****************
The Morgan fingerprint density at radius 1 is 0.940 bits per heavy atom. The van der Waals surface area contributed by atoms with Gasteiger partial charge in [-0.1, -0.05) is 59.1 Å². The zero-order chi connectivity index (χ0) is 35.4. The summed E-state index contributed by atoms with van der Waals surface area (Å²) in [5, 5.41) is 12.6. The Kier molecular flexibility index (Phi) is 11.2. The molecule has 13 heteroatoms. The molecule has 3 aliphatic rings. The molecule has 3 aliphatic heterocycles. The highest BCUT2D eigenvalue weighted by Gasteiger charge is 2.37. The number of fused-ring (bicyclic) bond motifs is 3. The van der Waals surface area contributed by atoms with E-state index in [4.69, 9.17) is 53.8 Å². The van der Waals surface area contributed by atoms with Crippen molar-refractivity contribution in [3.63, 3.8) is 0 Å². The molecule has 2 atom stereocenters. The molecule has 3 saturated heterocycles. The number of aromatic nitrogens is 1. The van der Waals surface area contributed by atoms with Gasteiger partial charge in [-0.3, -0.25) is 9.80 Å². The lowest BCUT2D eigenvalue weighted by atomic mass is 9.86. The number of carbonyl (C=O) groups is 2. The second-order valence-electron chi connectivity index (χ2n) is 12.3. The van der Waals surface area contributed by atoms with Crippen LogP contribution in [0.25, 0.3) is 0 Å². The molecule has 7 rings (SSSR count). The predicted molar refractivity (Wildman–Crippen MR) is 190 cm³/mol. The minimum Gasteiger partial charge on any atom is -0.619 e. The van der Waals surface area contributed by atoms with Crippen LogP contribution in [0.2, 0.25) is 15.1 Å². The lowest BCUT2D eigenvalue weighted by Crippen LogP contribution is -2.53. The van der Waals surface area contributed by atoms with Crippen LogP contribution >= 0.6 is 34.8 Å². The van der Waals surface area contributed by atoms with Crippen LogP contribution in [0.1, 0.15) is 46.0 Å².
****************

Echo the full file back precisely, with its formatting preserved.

The Morgan fingerprint density at radius 1 is 0.940 bits per heavy atom. The van der Waals surface area contributed by atoms with Gasteiger partial charge in [-0.1, -0.05) is 59.1 Å². The zero-order chi connectivity index (χ0) is 35.4. The summed E-state index contributed by atoms with van der Waals surface area (Å²) in [5, 5.41) is 12.6. The Kier molecular flexibility index (Phi) is 11.2. The molecule has 13 heteroatoms. The molecule has 3 aliphatic rings. The molecule has 3 aliphatic heterocycles. The highest BCUT2D eigenvalue weighted by Gasteiger charge is 2.37. The number of fused-ring (bicyclic) bond motifs is 3. The van der Waals surface area contributed by atoms with E-state index in [4.69, 9.17) is 53.8 Å². The van der Waals surface area contributed by atoms with Crippen molar-refractivity contribution in [3.63, 3.8) is 0 Å². The molecule has 2 atom stereocenters. The molecule has 3 saturated heterocycles. The number of aromatic nitrogens is 1. The van der Waals surface area contributed by atoms with Gasteiger partial charge in [-0.3, -0.25) is 9.80 Å². The lowest BCUT2D eigenvalue weighted by atomic mass is 9.86. The number of carbonyl (C=O) groups is 2. The second-order valence-electron chi connectivity index (χ2n) is 12.3. The van der Waals surface area contributed by atoms with Crippen LogP contribution in [0.25, 0.3) is 0 Å². The molecule has 7 rings (SSSR count). The predicted molar refractivity (Wildman–Crippen MR) is 190 cm³/mol. The minimum Gasteiger partial charge on any atom is -0.619 e. The van der Waals surface area contributed by atoms with Crippen LogP contribution in [0.2, 0.25) is 15.1 Å². The lowest BCUT2D eigenvalue weighted by Crippen LogP contribution is -2.53. The van der Waals surface area contributed by atoms with Crippen LogP contribution >= 0.6 is 34.8 Å². The van der Waals surface area contributed by atoms with Crippen LogP contribution in [0.1, 0.15) is 46.0 Å².